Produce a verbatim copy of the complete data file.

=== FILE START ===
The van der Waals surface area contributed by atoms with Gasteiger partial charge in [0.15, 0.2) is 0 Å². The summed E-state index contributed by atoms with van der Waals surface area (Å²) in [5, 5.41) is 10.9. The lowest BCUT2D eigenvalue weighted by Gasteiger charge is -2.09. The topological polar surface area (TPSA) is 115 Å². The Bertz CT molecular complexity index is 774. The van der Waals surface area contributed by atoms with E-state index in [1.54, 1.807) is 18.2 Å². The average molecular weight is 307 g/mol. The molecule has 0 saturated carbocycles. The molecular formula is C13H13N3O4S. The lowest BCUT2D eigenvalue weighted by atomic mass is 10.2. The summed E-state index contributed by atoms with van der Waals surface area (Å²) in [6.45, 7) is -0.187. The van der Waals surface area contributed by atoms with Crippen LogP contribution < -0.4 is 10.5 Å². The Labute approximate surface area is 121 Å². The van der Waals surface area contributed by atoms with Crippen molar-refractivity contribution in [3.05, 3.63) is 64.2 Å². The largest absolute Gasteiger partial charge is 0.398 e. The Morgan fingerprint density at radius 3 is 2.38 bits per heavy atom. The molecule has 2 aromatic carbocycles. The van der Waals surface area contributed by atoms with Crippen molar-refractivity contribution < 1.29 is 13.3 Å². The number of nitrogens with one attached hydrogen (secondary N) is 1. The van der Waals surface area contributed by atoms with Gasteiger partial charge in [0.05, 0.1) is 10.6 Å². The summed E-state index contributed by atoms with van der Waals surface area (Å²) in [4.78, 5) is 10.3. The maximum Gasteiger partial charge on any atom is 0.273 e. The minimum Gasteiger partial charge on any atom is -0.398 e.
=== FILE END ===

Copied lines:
The van der Waals surface area contributed by atoms with Gasteiger partial charge in [0.15, 0.2) is 0 Å². The summed E-state index contributed by atoms with van der Waals surface area (Å²) in [5, 5.41) is 10.9. The lowest BCUT2D eigenvalue weighted by Gasteiger charge is -2.09. The topological polar surface area (TPSA) is 115 Å². The Bertz CT molecular complexity index is 774. The van der Waals surface area contributed by atoms with E-state index in [1.54, 1.807) is 18.2 Å². The average molecular weight is 307 g/mol. The molecule has 0 saturated carbocycles. The molecular formula is C13H13N3O4S. The lowest BCUT2D eigenvalue weighted by atomic mass is 10.2. The summed E-state index contributed by atoms with van der Waals surface area (Å²) in [6.45, 7) is -0.187. The van der Waals surface area contributed by atoms with Crippen LogP contribution < -0.4 is 10.5 Å². The Labute approximate surface area is 121 Å². The van der Waals surface area contributed by atoms with Crippen molar-refractivity contribution in [3.05, 3.63) is 64.2 Å². The largest absolute Gasteiger partial charge is 0.398 e. The Morgan fingerprint density at radius 3 is 2.38 bits per heavy atom. The molecule has 2 aromatic carbocycles. The van der Waals surface area contributed by atoms with Crippen molar-refractivity contribution < 1.29 is 13.3 Å². The number of nitrogens with one attached hydrogen (secondary N) is 1. The van der Waals surface area contributed by atoms with Gasteiger partial charge in [0.05, 0.1) is 10.6 Å². The summed E-state index contributed by atoms with van der Waals surface area (Å²) in [4.78, 5) is 10.3. The maximum Gasteiger partial charge on any atom is 0.273 e. The minimum Gasteiger partial charge on any atom is -0.398 e.